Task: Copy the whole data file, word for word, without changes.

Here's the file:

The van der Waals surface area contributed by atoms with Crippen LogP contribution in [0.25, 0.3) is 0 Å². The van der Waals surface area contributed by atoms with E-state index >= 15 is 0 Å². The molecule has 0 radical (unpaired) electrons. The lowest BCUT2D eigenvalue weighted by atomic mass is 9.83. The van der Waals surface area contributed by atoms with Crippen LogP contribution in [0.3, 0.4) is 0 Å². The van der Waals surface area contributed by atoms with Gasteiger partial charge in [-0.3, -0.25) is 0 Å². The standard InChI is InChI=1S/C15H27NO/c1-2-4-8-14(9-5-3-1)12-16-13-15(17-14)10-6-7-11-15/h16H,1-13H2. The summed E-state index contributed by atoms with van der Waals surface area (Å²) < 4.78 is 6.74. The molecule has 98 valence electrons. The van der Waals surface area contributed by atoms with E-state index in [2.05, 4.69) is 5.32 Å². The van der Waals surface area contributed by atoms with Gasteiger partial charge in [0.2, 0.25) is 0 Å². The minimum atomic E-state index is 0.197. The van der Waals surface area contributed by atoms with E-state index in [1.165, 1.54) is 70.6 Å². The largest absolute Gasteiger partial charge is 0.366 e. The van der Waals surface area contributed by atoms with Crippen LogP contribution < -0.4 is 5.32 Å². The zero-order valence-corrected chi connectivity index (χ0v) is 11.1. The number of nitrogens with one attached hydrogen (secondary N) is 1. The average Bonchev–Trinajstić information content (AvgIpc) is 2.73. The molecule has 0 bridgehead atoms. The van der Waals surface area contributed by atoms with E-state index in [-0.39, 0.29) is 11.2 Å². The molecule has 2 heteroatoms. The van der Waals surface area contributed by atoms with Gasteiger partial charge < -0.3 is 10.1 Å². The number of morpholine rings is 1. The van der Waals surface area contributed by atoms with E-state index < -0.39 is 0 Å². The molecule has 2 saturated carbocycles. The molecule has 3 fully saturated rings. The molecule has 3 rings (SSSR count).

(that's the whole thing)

The van der Waals surface area contributed by atoms with Crippen LogP contribution in [0.25, 0.3) is 0 Å². The van der Waals surface area contributed by atoms with E-state index >= 15 is 0 Å². The molecule has 0 radical (unpaired) electrons. The lowest BCUT2D eigenvalue weighted by atomic mass is 9.83. The van der Waals surface area contributed by atoms with Crippen LogP contribution in [0.3, 0.4) is 0 Å². The van der Waals surface area contributed by atoms with Gasteiger partial charge in [-0.3, -0.25) is 0 Å². The standard InChI is InChI=1S/C15H27NO/c1-2-4-8-14(9-5-3-1)12-16-13-15(17-14)10-6-7-11-15/h16H,1-13H2. The summed E-state index contributed by atoms with van der Waals surface area (Å²) < 4.78 is 6.74. The molecule has 98 valence electrons. The van der Waals surface area contributed by atoms with E-state index in [2.05, 4.69) is 5.32 Å². The van der Waals surface area contributed by atoms with Gasteiger partial charge in [0.2, 0.25) is 0 Å². The minimum atomic E-state index is 0.197. The van der Waals surface area contributed by atoms with E-state index in [1.165, 1.54) is 70.6 Å². The largest absolute Gasteiger partial charge is 0.366 e. The van der Waals surface area contributed by atoms with Crippen LogP contribution < -0.4 is 5.32 Å². The zero-order valence-corrected chi connectivity index (χ0v) is 11.1. The number of nitrogens with one attached hydrogen (secondary N) is 1. The average Bonchev–Trinajstić information content (AvgIpc) is 2.73. The molecule has 0 bridgehead atoms. The van der Waals surface area contributed by atoms with E-state index in [-0.39, 0.29) is 11.2 Å². The molecule has 2 heteroatoms. The van der Waals surface area contributed by atoms with Gasteiger partial charge < -0.3 is 10.1 Å². The number of morpholine rings is 1. The van der Waals surface area contributed by atoms with E-state index < -0.39 is 0 Å². The molecule has 2 saturated carbocycles. The molecule has 3 fully saturated rings. The molecule has 3 rings (SSSR count).